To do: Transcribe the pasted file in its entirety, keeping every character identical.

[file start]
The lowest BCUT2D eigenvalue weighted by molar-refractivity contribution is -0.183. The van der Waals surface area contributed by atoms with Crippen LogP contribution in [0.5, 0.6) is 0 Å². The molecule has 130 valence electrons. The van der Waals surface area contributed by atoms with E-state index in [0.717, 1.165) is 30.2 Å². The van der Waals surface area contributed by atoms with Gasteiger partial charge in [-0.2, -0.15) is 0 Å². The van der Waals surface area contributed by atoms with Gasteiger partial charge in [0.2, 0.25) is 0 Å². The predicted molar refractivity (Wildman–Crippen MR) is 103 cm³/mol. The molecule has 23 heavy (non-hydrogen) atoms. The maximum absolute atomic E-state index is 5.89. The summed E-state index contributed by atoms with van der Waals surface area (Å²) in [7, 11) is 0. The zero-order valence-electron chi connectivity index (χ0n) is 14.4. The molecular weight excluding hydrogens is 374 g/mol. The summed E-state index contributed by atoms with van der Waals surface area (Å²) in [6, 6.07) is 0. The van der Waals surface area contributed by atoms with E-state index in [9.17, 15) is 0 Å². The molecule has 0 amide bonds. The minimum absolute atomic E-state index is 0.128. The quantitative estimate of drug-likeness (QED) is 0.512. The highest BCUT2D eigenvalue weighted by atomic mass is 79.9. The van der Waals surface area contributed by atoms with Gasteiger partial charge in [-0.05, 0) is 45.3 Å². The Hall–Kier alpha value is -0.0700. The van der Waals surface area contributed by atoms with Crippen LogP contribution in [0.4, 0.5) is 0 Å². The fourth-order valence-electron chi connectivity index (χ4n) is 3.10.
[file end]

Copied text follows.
The lowest BCUT2D eigenvalue weighted by molar-refractivity contribution is -0.183. The van der Waals surface area contributed by atoms with Crippen LogP contribution in [0.5, 0.6) is 0 Å². The molecule has 130 valence electrons. The van der Waals surface area contributed by atoms with E-state index in [0.717, 1.165) is 30.2 Å². The van der Waals surface area contributed by atoms with Gasteiger partial charge in [-0.2, -0.15) is 0 Å². The van der Waals surface area contributed by atoms with Gasteiger partial charge in [0.2, 0.25) is 0 Å². The predicted molar refractivity (Wildman–Crippen MR) is 103 cm³/mol. The molecule has 23 heavy (non-hydrogen) atoms. The maximum absolute atomic E-state index is 5.89. The summed E-state index contributed by atoms with van der Waals surface area (Å²) in [7, 11) is 0. The zero-order valence-electron chi connectivity index (χ0n) is 14.4. The molecular weight excluding hydrogens is 374 g/mol. The summed E-state index contributed by atoms with van der Waals surface area (Å²) in [6, 6.07) is 0. The van der Waals surface area contributed by atoms with E-state index in [9.17, 15) is 0 Å². The molecule has 0 amide bonds. The minimum absolute atomic E-state index is 0.128. The quantitative estimate of drug-likeness (QED) is 0.512. The highest BCUT2D eigenvalue weighted by atomic mass is 79.9. The van der Waals surface area contributed by atoms with Gasteiger partial charge in [-0.05, 0) is 45.3 Å². The Hall–Kier alpha value is -0.0700. The van der Waals surface area contributed by atoms with Crippen LogP contribution in [0.4, 0.5) is 0 Å². The fourth-order valence-electron chi connectivity index (χ4n) is 3.10.